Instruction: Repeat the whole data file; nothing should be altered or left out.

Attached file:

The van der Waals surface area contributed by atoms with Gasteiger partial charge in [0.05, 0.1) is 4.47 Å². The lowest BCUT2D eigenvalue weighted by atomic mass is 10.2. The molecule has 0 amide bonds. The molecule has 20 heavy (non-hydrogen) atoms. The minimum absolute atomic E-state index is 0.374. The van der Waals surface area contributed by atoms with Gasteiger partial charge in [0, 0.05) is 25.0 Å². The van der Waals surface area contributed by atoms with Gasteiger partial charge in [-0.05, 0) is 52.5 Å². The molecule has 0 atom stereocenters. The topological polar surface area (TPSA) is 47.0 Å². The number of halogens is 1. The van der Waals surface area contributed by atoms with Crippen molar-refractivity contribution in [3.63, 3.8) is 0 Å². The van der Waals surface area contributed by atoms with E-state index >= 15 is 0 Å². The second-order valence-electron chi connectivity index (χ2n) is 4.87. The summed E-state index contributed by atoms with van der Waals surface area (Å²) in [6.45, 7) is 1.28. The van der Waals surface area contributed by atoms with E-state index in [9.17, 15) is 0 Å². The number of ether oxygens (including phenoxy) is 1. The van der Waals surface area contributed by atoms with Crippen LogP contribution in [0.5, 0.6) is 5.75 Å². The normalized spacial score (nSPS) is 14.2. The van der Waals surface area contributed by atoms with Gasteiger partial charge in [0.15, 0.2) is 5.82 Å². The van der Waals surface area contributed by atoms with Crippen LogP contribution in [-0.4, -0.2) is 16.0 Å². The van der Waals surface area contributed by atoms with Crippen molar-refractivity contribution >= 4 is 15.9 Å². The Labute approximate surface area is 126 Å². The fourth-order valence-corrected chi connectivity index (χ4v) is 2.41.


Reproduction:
The van der Waals surface area contributed by atoms with Gasteiger partial charge in [0.05, 0.1) is 4.47 Å². The lowest BCUT2D eigenvalue weighted by atomic mass is 10.2. The molecule has 0 amide bonds. The molecule has 20 heavy (non-hydrogen) atoms. The minimum absolute atomic E-state index is 0.374. The van der Waals surface area contributed by atoms with Gasteiger partial charge in [0, 0.05) is 25.0 Å². The van der Waals surface area contributed by atoms with Gasteiger partial charge in [-0.05, 0) is 52.5 Å². The molecule has 0 atom stereocenters. The topological polar surface area (TPSA) is 47.0 Å². The number of halogens is 1. The van der Waals surface area contributed by atoms with Crippen molar-refractivity contribution in [3.63, 3.8) is 0 Å². The van der Waals surface area contributed by atoms with E-state index >= 15 is 0 Å². The second-order valence-electron chi connectivity index (χ2n) is 4.87. The summed E-state index contributed by atoms with van der Waals surface area (Å²) in [6.45, 7) is 1.28. The van der Waals surface area contributed by atoms with E-state index in [9.17, 15) is 0 Å². The number of ether oxygens (including phenoxy) is 1. The van der Waals surface area contributed by atoms with Crippen LogP contribution in [0.5, 0.6) is 5.75 Å². The normalized spacial score (nSPS) is 14.2. The van der Waals surface area contributed by atoms with Gasteiger partial charge in [0.15, 0.2) is 5.82 Å². The van der Waals surface area contributed by atoms with Crippen LogP contribution in [-0.4, -0.2) is 16.0 Å². The van der Waals surface area contributed by atoms with Crippen molar-refractivity contribution >= 4 is 15.9 Å². The Labute approximate surface area is 126 Å². The fourth-order valence-corrected chi connectivity index (χ4v) is 2.41.